Fantasy Baseball Spring Training Takeaways: Tyler Glasnow, Michael Conforto make strong impressions
From Tyler Glasnow's overpowering outing to Michael Conforto's sudden resurgence, Scott White looks at the latest spring happenings.
Spring training matters.
It doesn’t for every player. It doesn’t to the extent that the regular season does. But it matters.
Sometimes, we Fantasy Baseball owners are led to believe it doesn’t, and for the less discerning types, that’s probably for the best. It’s better to ignore the whole thing than to over-emphasize it or focus on the wrong aspects.
But too often, I find it’s just too interesting to do that.
Take Bryce Harper’s monster home run Saturday against the Mets:
The fact that he hit a home run -- or even a long one -- isn’t noteworthy. The player is too proven and the situation too meaningless for us to care. But the insights that follow the home run are ones to file away. For example, he talked after the game about adding 15 pounds of muscle this offseason in the hope it helps him bounce back from an underwhelming 2016.
That’s not a small number. Ultimately, it may not mean anything either, but it helps form the complete picture of Harper heading into 2017. The home run serves as a reminder, however unnecessary, that he can do special things when he’s feeling his best, which he wasn’t for much of last year, having to combat neck and shoulder issues.
I’m not moving him up in my rankings based on a spring training home run, but I’d be lying if I said I wasn’t the teensiest bit encouraged. And given his potential as a player and my attitude toward him at the end of last year, I think that’s OK.
It’s even more interesting when fringe players fighting for a job, a roster spot or even just knocking on the door, do something of note, particularly if they’re known to have upside. Some such players did special things over the weekend, and I think they’re worth discussing.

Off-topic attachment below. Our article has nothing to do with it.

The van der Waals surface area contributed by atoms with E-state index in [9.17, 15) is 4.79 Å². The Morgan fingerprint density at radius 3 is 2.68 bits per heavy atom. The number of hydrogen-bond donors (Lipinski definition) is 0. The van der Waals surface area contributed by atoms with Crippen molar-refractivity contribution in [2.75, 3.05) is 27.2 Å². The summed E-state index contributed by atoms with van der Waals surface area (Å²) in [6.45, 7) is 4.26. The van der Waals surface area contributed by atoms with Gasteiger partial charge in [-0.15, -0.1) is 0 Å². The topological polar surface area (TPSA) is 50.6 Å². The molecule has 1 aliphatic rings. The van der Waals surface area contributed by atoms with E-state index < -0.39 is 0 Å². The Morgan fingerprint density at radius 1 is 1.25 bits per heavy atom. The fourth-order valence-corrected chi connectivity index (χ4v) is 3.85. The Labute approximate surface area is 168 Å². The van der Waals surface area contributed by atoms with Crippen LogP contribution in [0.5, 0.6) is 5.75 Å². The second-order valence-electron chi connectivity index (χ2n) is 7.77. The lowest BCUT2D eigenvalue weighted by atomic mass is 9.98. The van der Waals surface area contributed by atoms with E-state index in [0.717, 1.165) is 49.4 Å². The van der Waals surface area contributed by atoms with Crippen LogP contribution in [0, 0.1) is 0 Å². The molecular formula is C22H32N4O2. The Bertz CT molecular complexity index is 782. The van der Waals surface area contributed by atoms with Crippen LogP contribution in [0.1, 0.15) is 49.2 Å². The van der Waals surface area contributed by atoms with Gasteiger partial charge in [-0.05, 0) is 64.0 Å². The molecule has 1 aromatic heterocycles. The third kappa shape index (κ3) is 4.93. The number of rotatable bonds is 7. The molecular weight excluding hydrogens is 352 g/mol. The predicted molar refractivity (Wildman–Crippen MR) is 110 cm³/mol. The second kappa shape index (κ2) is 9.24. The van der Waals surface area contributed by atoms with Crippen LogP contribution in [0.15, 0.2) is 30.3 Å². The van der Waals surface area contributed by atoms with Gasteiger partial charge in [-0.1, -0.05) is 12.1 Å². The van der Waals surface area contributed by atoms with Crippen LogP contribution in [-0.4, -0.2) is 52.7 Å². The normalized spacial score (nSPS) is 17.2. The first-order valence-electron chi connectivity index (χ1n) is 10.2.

So from time to time this spring, I’ll check in with performances like these and what they could potentially mean in Fantasy Baseball. They’re small glimpses of a big picture and no reason to turn your draft board upside-down, but as long as you approach them that way, you can enjoy everything spring training has to offer.
1. Time is now for Glasnow?
Tyler Glasnow is one of the top pitching prospects in baseball but no certainty to make the Pirates opening day roster after putting together a 4.24 ERA and 1.50 WHIP over seven scattered appearances last year, but if he continues to pitch as he did Sunday, he’ll leave the Pirates with no choice:
He throws 98 mph and can extend his 6-foot-8 frame in a way that makes it appear even faster, so strikeouts are absolutely part of his game (he has averaged 11.6 per nine innings over his minor-league career). But as he showed last year, maximizing it is the tricky part.
He seems to recognize the opportunity ahead of him, though, telling MLB.com that he started throwing earlier this offseason so he could make use of his full arsenal at a point in spring training where most pitchers are mixing in a pitch at a time. He also altered his changeup grip and worked to make his delivery more compact, which are exactly the kind of adjustments you’d hope a young pitcher would make, so it’s good to see he’s not resting on his laurels.
He may not be getting enough traction as a late-round sleeper.
2. Am I making you un-Conforto-ble?
For most of the offseason, I assumed Michael Conforto would be the odd man out in a crowded Mets outfield and wasn’t sure I cared after a disastrous 2016 in which he thwarted everyone’s sleeper hopes, .
But already, he’s 5 for 7 with two home runs this spring, including a screaming liner into right field Sunday:
Manager Terry Collins feels like it’s the start of something, saying Conforto looks “much, much better than I saw last year”
“I know he worked hard last winter to rekindle that old swing, and it looks like he’s got it,” Collins told MLB.com.